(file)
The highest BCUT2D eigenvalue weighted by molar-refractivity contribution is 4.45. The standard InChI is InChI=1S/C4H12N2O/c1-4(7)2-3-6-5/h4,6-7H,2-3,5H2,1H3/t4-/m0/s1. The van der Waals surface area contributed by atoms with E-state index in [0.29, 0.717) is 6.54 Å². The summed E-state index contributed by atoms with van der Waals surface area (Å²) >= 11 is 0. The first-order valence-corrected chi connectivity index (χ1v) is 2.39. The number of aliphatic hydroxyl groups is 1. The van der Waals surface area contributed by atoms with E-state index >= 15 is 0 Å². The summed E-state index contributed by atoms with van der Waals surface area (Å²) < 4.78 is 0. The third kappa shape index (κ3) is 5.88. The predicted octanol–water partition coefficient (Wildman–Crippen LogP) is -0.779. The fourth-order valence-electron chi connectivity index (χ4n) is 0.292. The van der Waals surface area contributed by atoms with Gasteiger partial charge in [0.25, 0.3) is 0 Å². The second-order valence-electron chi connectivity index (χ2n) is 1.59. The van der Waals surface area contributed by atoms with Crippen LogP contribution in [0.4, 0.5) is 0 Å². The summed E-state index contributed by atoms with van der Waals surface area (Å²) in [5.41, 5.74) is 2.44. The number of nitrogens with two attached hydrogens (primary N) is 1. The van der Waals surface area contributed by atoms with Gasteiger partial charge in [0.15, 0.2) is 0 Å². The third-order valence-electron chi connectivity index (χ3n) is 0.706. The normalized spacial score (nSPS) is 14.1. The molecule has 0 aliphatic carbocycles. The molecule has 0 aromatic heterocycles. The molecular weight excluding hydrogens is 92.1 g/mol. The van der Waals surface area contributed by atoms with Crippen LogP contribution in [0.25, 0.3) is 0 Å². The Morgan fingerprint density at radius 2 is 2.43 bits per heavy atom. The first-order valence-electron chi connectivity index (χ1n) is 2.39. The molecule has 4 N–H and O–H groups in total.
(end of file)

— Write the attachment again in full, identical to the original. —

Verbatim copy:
The highest BCUT2D eigenvalue weighted by molar-refractivity contribution is 4.45. The standard InChI is InChI=1S/C4H12N2O/c1-4(7)2-3-6-5/h4,6-7H,2-3,5H2,1H3/t4-/m0/s1. The van der Waals surface area contributed by atoms with E-state index in [0.29, 0.717) is 6.54 Å². The summed E-state index contributed by atoms with van der Waals surface area (Å²) >= 11 is 0. The first-order valence-corrected chi connectivity index (χ1v) is 2.39. The number of aliphatic hydroxyl groups is 1. The van der Waals surface area contributed by atoms with E-state index >= 15 is 0 Å². The summed E-state index contributed by atoms with van der Waals surface area (Å²) < 4.78 is 0. The third kappa shape index (κ3) is 5.88. The predicted octanol–water partition coefficient (Wildman–Crippen LogP) is -0.779. The fourth-order valence-electron chi connectivity index (χ4n) is 0.292. The van der Waals surface area contributed by atoms with Gasteiger partial charge in [0.25, 0.3) is 0 Å². The second-order valence-electron chi connectivity index (χ2n) is 1.59. The van der Waals surface area contributed by atoms with Crippen LogP contribution in [0.4, 0.5) is 0 Å². The summed E-state index contributed by atoms with van der Waals surface area (Å²) in [5.41, 5.74) is 2.44. The number of nitrogens with two attached hydrogens (primary N) is 1. The van der Waals surface area contributed by atoms with Gasteiger partial charge in [0.15, 0.2) is 0 Å². The third-order valence-electron chi connectivity index (χ3n) is 0.706. The normalized spacial score (nSPS) is 14.1. The molecule has 0 aliphatic carbocycles. The molecule has 0 aromatic heterocycles. The molecular weight excluding hydrogens is 92.1 g/mol. The van der Waals surface area contributed by atoms with Crippen LogP contribution in [0.25, 0.3) is 0 Å². The Morgan fingerprint density at radius 2 is 2.43 bits per heavy atom. The first-order valence-electron chi connectivity index (χ1n) is 2.39. The molecule has 4 N–H and O–H groups in total.